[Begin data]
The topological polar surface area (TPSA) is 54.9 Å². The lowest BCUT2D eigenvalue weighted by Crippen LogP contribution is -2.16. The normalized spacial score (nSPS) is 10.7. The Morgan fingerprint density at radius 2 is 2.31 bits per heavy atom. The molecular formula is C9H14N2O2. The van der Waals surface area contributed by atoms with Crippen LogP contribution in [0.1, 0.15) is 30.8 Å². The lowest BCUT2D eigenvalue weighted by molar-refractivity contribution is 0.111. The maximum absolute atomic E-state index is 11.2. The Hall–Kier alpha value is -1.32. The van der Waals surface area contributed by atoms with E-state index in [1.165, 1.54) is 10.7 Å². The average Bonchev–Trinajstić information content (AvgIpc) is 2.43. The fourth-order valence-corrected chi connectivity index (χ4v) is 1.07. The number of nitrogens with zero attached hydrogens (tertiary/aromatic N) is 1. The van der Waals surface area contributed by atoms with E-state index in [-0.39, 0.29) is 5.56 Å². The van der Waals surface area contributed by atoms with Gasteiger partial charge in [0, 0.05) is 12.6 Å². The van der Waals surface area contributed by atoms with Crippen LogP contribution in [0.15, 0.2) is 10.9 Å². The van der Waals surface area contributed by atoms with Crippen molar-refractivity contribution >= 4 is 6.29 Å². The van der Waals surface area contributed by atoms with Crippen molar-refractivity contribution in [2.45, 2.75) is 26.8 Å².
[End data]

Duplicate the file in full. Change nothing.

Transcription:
The topological polar surface area (TPSA) is 54.9 Å². The lowest BCUT2D eigenvalue weighted by Crippen LogP contribution is -2.16. The normalized spacial score (nSPS) is 10.7. The Morgan fingerprint density at radius 2 is 2.31 bits per heavy atom. The molecular formula is C9H14N2O2. The van der Waals surface area contributed by atoms with Crippen LogP contribution in [0.1, 0.15) is 30.8 Å². The lowest BCUT2D eigenvalue weighted by molar-refractivity contribution is 0.111. The maximum absolute atomic E-state index is 11.2. The Hall–Kier alpha value is -1.32. The van der Waals surface area contributed by atoms with E-state index in [1.165, 1.54) is 10.7 Å². The average Bonchev–Trinajstić information content (AvgIpc) is 2.43. The fourth-order valence-corrected chi connectivity index (χ4v) is 1.07. The number of nitrogens with zero attached hydrogens (tertiary/aromatic N) is 1. The van der Waals surface area contributed by atoms with E-state index in [-0.39, 0.29) is 5.56 Å². The van der Waals surface area contributed by atoms with Gasteiger partial charge in [0, 0.05) is 12.6 Å². The van der Waals surface area contributed by atoms with Crippen LogP contribution in [0.15, 0.2) is 10.9 Å². The van der Waals surface area contributed by atoms with Crippen molar-refractivity contribution >= 4 is 6.29 Å². The van der Waals surface area contributed by atoms with Crippen molar-refractivity contribution in [2.45, 2.75) is 26.8 Å².